A “Broken Window” is a sign that disorder is tolerated and order will not be enforced. It sends a message that another window can be broken without consequence, and another, and another, until all the windows are broken.

In law enforcement, Broken Windows was taken to mean that there should be no tolerance for disorder, even minor crimes like vandalism and pan-handling. New York City's dramatic reduction in crime was credited to policing based on Broken Windows theory.

Maryland General is a case where the laboratory tolerated the disorder of a few broken windows, then a few more, then more and more until there was a very serious problem with the reliability of HIV and hepatitis tests. How could it get this bad?

Broken Windows in the Laboratory and Hospital Administration

Through the Congressional testimony, it is clear that the laboratory administration at Maryland General was a Broken Window. The message that was sent to staff and was reinforced forcefully was that quality didn't matter, but getting test results out the door did. Furthermore, management not only ignored staff concerns about quality, but threatened and intimidated those staff who raised the issue.

As far back as 2002, workers were complaining about conditions in the laboratory. In a letter sent on July 25, 2002, several workers sent a letter to the hospital president and state health officials:

“We have no recourse and feel as though we have been targeted as troublemakers for coming forward with our concerns. No one will listen. Many people would like to come forward to tell of the atrocities that they have witnessed, but the costs are high and the threats to job loss and retaliation are ever present.”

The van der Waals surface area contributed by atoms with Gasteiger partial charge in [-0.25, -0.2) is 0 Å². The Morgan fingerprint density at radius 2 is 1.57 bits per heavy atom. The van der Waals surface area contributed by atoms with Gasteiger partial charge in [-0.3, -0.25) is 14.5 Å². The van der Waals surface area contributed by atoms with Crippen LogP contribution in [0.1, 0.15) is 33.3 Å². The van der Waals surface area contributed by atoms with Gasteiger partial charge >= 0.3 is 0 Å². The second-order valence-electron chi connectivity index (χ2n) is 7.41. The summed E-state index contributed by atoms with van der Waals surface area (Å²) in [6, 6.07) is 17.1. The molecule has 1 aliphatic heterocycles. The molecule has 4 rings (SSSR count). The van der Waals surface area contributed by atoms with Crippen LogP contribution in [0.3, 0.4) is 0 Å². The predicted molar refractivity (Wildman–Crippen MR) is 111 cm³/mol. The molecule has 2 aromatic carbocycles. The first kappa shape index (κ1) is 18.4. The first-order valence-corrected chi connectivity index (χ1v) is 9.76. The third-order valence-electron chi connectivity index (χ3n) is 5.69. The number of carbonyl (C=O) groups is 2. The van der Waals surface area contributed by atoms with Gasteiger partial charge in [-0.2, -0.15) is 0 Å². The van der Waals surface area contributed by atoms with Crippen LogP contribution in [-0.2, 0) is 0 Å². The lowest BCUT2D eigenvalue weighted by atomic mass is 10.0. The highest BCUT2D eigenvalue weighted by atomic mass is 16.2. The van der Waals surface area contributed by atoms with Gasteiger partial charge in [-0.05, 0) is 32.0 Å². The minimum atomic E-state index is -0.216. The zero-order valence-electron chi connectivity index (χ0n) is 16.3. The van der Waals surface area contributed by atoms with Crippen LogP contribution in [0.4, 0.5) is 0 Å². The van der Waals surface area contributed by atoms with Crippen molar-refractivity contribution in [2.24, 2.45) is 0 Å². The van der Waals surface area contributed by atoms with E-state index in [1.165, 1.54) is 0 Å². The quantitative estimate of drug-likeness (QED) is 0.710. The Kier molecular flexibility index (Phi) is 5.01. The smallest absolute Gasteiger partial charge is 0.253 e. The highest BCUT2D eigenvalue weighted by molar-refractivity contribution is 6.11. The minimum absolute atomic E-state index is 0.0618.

One of those workers was Theresa Williams. In a followup letter in March 2004, she said that lab employees at Maryland General were working “under a cloud of fear.” As proof of her claim, she provided memos, emails and other documents dating back to 2001.

One memo dated August 9, 2002, reveals that the lab administrator retaliated against a worker who had voiced concerns about the quality of laboratory testing. The memo stated the employee was “seen as a focal point of destructive criticism,” and the worker was warned that she would be disciplined if she continued to complain.

Williams also said that the staff was “poorly trained, overworked and morale was low. We were all totally overwhelmed...Everyone complained individually and in groups to management about the lack of monitoring and all the other problems, but nothing was done.” According to her, the technicians “were fearful of the accuracy of the test results that they were being required to report out.” [Walter F. Roche, Jr., Lab Workers warned Maryland General 2 years ago, April 22, 2004, Baltimore Sun]

Kristin Turner's congressional testimony corroborates this:

“The problems at Maryland General stemmed from a lack of accountability at every level in administration, and a grave disregard for the health and safety of people in that community. In the laboratory, one man was allowed to choose profit over patient safety and his actions were never questioned by his superiors; making them just as responsible for the multitude of problems that resulted from his decision. Patients were provided less than optimal care, and were provided results from a machine that he knew was unreliable and unable to be validated. He demanded that the results be run in house instead of sent out, even with the equipment problems, because the Labotech was the 'money-maker' for the laboratory and to send out tests would have cost the hospital money. In my view his conduct was a betrayal of the community’s trust which the administration allowed to continue.”